Peanut butter is one of the most popular food products on the market, found on the shelves of pretty much every grocer around town. As a result, we are paralysed by choice with an extensive range of options and left scratching our head working out which one to buy.
Depending on how the peanut butter is made can make it a highly nutritious and protein rich snack option or a highly processed and unhealthy jar filled with nasties.
Here are the top five nasties to look out for when choosing your peanut butter:
Hydrogenated and Partially Hydrogenated Oils
This is a chemical process whereby hydrogen is added to a liquid oil (an oil found in peanuts) to make them more solid. This is done to create a thicker texture as well as enhance the shelf life of the product. It also creates trans fats in the process which is highly detrimental to your health, your heart health in particular.
High Sodium Content
A little added salt is fine however many products go overboard. Excessive sodium in processed foods can cause high blood pressure and also heightens cravings. This makes it more difficult to control your appetite and you might find yourself scraping the bottom of the jar in no time. The daily sodium limit is 1500mg per day so to stay within this limit, choose a peanut butter that has under 100mg per serve. That’s two tablespoons, not half the jar!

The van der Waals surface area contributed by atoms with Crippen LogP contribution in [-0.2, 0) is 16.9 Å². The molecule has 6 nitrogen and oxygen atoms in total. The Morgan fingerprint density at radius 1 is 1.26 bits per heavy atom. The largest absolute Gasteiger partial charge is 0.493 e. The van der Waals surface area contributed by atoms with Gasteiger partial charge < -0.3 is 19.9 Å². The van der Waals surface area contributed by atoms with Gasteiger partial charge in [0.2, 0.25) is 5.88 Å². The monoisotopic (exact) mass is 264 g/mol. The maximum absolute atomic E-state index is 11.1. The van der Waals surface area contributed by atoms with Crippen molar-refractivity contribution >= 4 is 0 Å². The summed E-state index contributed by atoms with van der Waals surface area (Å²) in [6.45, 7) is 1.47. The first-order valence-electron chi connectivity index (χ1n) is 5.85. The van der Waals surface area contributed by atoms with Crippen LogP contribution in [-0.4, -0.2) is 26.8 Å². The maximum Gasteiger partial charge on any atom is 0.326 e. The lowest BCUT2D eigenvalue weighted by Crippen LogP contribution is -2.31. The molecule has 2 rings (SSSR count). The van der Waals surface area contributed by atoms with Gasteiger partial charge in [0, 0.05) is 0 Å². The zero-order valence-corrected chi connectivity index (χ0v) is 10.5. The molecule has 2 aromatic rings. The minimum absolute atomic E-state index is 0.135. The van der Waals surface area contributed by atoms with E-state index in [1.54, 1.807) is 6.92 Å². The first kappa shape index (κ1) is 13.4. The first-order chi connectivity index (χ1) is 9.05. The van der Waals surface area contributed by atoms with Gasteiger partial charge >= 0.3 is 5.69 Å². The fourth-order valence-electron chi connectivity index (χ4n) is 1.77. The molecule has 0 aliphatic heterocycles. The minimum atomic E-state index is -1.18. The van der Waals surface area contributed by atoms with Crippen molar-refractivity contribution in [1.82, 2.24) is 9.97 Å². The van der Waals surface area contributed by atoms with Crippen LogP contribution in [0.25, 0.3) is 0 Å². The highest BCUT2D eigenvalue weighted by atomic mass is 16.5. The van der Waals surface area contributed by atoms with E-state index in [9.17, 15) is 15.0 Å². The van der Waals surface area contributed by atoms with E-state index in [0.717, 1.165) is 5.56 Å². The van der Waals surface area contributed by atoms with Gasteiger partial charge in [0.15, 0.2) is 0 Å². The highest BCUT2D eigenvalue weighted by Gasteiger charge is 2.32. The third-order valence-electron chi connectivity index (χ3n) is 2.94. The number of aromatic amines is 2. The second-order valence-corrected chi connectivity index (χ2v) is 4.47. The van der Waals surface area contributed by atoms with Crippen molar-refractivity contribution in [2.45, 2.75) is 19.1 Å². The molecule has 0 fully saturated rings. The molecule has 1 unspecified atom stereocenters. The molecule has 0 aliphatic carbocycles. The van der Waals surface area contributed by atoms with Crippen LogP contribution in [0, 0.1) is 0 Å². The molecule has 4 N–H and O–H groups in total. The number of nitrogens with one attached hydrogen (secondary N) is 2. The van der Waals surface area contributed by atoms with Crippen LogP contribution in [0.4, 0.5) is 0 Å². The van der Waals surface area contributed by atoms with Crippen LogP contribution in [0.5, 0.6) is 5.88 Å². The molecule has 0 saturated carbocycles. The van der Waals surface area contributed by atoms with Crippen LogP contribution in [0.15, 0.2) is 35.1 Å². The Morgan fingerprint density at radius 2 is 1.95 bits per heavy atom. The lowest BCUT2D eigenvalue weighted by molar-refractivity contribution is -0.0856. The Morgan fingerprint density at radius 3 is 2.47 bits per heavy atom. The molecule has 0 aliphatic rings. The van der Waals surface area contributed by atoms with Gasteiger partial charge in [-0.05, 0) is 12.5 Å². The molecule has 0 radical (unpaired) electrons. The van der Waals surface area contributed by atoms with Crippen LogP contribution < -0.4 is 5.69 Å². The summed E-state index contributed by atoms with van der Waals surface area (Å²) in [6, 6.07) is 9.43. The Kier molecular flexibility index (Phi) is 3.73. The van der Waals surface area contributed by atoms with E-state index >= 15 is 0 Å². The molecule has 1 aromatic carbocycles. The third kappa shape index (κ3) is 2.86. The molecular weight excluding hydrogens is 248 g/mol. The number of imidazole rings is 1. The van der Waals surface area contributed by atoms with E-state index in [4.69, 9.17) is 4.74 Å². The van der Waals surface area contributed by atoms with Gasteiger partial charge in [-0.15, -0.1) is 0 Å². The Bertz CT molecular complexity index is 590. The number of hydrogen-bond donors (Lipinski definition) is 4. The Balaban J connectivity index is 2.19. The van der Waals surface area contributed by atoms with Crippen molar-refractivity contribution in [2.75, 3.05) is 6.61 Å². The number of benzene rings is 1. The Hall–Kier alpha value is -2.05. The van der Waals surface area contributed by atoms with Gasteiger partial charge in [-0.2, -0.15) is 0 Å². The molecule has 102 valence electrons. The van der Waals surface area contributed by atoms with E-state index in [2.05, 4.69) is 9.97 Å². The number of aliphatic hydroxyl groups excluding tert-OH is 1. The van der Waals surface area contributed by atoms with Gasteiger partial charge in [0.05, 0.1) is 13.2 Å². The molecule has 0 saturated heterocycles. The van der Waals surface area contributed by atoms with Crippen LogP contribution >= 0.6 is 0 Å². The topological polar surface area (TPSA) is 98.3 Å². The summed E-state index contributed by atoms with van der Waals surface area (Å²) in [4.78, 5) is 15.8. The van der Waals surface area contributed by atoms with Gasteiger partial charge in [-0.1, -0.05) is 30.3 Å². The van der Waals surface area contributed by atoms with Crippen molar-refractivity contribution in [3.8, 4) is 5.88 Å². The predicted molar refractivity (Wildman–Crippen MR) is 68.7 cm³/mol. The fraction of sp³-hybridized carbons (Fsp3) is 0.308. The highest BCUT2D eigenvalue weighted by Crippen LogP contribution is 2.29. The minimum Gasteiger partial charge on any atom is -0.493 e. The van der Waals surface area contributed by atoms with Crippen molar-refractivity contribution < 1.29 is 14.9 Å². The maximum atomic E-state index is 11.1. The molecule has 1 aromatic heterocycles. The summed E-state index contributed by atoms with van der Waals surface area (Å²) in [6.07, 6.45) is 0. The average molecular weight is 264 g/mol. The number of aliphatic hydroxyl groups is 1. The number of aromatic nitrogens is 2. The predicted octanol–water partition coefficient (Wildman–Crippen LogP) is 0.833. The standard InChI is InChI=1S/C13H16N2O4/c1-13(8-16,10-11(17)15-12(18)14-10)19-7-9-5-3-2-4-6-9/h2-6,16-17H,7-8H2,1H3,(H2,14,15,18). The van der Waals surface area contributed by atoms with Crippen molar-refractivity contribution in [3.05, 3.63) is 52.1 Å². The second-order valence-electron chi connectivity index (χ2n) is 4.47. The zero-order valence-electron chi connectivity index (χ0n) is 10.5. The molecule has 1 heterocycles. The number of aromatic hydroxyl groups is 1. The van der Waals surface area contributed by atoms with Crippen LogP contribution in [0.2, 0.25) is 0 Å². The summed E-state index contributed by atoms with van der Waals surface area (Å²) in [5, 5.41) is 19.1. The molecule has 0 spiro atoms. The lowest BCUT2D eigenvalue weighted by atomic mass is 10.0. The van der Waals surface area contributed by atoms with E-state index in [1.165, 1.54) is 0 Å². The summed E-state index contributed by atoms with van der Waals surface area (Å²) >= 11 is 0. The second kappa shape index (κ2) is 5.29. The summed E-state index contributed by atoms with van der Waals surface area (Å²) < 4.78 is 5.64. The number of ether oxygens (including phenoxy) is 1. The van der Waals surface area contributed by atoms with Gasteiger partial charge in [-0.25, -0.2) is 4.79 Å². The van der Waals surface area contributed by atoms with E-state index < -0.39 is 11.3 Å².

This can be labeled as sugar, brown sugar, honey, molasses, evaporated cane juice, corn syrup, high fructose corn syrup, molasses, agave, etc. Whilst some might be more natural than others, they are still calorie dense, offering little to no nutritional value and not necessary in a nut butter.
When you take something out, you have to replace it with something else and in this case it’s often starchy fillers such as corn starch and sugar to compensate for the loss of fat and flavour. Is this really a peanut butter anymore? I think not.
A Long Ingredient List
Aside from a little added salt to enhance the flavour and to prevent the oil from separating, the number one and only other ingredient should be peanuts.
One product I recommend in particular to my clients is Pics Peanut Butter who use Hi-Oleic Australian grown peanuts. These specific peanuts have a higher monounsaturated fat content than other peanut varieties. This type of fat has a favourable effect on cholesterol and triglycerides in the blood and is a key part of an anti-inflammatory diet.